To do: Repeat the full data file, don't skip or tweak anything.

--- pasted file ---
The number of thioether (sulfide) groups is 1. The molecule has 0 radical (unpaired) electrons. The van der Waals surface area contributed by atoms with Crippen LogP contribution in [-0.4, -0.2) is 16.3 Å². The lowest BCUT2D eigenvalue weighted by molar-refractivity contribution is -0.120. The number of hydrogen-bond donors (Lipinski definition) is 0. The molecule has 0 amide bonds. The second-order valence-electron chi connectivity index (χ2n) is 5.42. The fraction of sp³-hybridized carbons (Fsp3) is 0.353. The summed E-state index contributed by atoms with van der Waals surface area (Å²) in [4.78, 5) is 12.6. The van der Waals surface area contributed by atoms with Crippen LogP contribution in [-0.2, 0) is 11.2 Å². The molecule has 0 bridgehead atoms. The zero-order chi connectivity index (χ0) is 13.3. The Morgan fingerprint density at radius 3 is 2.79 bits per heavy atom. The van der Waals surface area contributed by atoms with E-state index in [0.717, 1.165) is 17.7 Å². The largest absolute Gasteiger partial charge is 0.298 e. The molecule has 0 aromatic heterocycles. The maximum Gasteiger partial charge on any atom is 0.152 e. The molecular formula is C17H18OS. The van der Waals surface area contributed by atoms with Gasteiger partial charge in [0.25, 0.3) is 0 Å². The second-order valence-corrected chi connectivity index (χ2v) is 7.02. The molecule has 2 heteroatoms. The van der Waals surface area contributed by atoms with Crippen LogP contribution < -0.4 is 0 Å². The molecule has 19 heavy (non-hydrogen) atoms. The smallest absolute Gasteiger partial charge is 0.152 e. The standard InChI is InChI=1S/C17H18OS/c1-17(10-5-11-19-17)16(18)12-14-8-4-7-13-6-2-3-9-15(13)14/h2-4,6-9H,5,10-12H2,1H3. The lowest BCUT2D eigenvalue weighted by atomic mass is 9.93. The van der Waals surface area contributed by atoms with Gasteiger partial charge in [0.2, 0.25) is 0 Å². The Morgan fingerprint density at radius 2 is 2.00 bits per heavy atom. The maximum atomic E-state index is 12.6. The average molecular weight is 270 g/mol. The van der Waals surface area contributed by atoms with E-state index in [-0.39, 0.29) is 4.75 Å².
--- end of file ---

The number of thioether (sulfide) groups is 1. The molecule has 0 radical (unpaired) electrons. The van der Waals surface area contributed by atoms with Crippen LogP contribution in [-0.4, -0.2) is 16.3 Å². The lowest BCUT2D eigenvalue weighted by molar-refractivity contribution is -0.120. The number of hydrogen-bond donors (Lipinski definition) is 0. The molecule has 0 amide bonds. The second-order valence-electron chi connectivity index (χ2n) is 5.42. The fraction of sp³-hybridized carbons (Fsp3) is 0.353. The summed E-state index contributed by atoms with van der Waals surface area (Å²) in [4.78, 5) is 12.6. The van der Waals surface area contributed by atoms with Crippen LogP contribution in [-0.2, 0) is 11.2 Å². The molecule has 0 bridgehead atoms. The zero-order chi connectivity index (χ0) is 13.3. The Morgan fingerprint density at radius 3 is 2.79 bits per heavy atom. The van der Waals surface area contributed by atoms with E-state index in [0.717, 1.165) is 17.7 Å². The largest absolute Gasteiger partial charge is 0.298 e. The molecule has 0 aromatic heterocycles. The maximum Gasteiger partial charge on any atom is 0.152 e. The molecular formula is C17H18OS. The van der Waals surface area contributed by atoms with Gasteiger partial charge in [0.25, 0.3) is 0 Å². The second-order valence-corrected chi connectivity index (χ2v) is 7.02. The molecule has 2 heteroatoms. The van der Waals surface area contributed by atoms with Crippen LogP contribution < -0.4 is 0 Å². The molecule has 19 heavy (non-hydrogen) atoms. The smallest absolute Gasteiger partial charge is 0.152 e. The standard InChI is InChI=1S/C17H18OS/c1-17(10-5-11-19-17)16(18)12-14-8-4-7-13-6-2-3-9-15(13)14/h2-4,6-9H,5,10-12H2,1H3. The lowest BCUT2D eigenvalue weighted by atomic mass is 9.93. The van der Waals surface area contributed by atoms with Gasteiger partial charge in [0.2, 0.25) is 0 Å². The Morgan fingerprint density at radius 2 is 2.00 bits per heavy atom. The maximum atomic E-state index is 12.6. The average molecular weight is 270 g/mol. The van der Waals surface area contributed by atoms with E-state index in [-0.39, 0.29) is 4.75 Å².